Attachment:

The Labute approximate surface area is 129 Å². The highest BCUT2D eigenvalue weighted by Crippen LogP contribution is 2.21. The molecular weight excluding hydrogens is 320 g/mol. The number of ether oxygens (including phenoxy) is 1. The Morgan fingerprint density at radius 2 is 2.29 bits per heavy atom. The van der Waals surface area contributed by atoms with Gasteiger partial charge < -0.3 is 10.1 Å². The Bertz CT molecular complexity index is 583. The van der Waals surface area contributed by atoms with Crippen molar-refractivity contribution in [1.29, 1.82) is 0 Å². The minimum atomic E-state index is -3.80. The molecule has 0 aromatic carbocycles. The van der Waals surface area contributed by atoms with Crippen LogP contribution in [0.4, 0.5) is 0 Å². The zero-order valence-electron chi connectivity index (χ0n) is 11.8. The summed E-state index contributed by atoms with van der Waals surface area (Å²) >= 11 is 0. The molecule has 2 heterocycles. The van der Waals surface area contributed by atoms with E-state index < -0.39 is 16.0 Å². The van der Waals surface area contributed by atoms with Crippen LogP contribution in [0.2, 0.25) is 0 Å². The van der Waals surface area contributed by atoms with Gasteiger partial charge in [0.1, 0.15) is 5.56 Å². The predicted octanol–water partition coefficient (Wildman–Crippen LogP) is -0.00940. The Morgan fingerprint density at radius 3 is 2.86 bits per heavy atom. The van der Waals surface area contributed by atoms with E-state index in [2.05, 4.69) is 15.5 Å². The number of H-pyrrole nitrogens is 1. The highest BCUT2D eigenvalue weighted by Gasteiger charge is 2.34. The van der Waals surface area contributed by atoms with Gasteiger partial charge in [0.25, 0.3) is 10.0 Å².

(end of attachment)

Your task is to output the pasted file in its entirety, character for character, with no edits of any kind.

The Labute approximate surface area is 129 Å². The highest BCUT2D eigenvalue weighted by Crippen LogP contribution is 2.21. The molecular weight excluding hydrogens is 320 g/mol. The number of ether oxygens (including phenoxy) is 1. The Morgan fingerprint density at radius 2 is 2.29 bits per heavy atom. The van der Waals surface area contributed by atoms with Gasteiger partial charge < -0.3 is 10.1 Å². The Bertz CT molecular complexity index is 583. The van der Waals surface area contributed by atoms with Crippen molar-refractivity contribution in [1.29, 1.82) is 0 Å². The minimum atomic E-state index is -3.80. The molecule has 0 aromatic carbocycles. The van der Waals surface area contributed by atoms with Crippen LogP contribution in [0.4, 0.5) is 0 Å². The zero-order valence-electron chi connectivity index (χ0n) is 11.8. The summed E-state index contributed by atoms with van der Waals surface area (Å²) >= 11 is 0. The molecule has 2 heterocycles. The van der Waals surface area contributed by atoms with E-state index < -0.39 is 16.0 Å². The van der Waals surface area contributed by atoms with Crippen LogP contribution in [0.2, 0.25) is 0 Å². The van der Waals surface area contributed by atoms with Gasteiger partial charge in [0.1, 0.15) is 5.56 Å². The predicted octanol–water partition coefficient (Wildman–Crippen LogP) is -0.00940. The Morgan fingerprint density at radius 3 is 2.86 bits per heavy atom. The van der Waals surface area contributed by atoms with E-state index in [2.05, 4.69) is 15.5 Å². The number of H-pyrrole nitrogens is 1. The highest BCUT2D eigenvalue weighted by Gasteiger charge is 2.34. The van der Waals surface area contributed by atoms with Gasteiger partial charge in [0.25, 0.3) is 10.0 Å².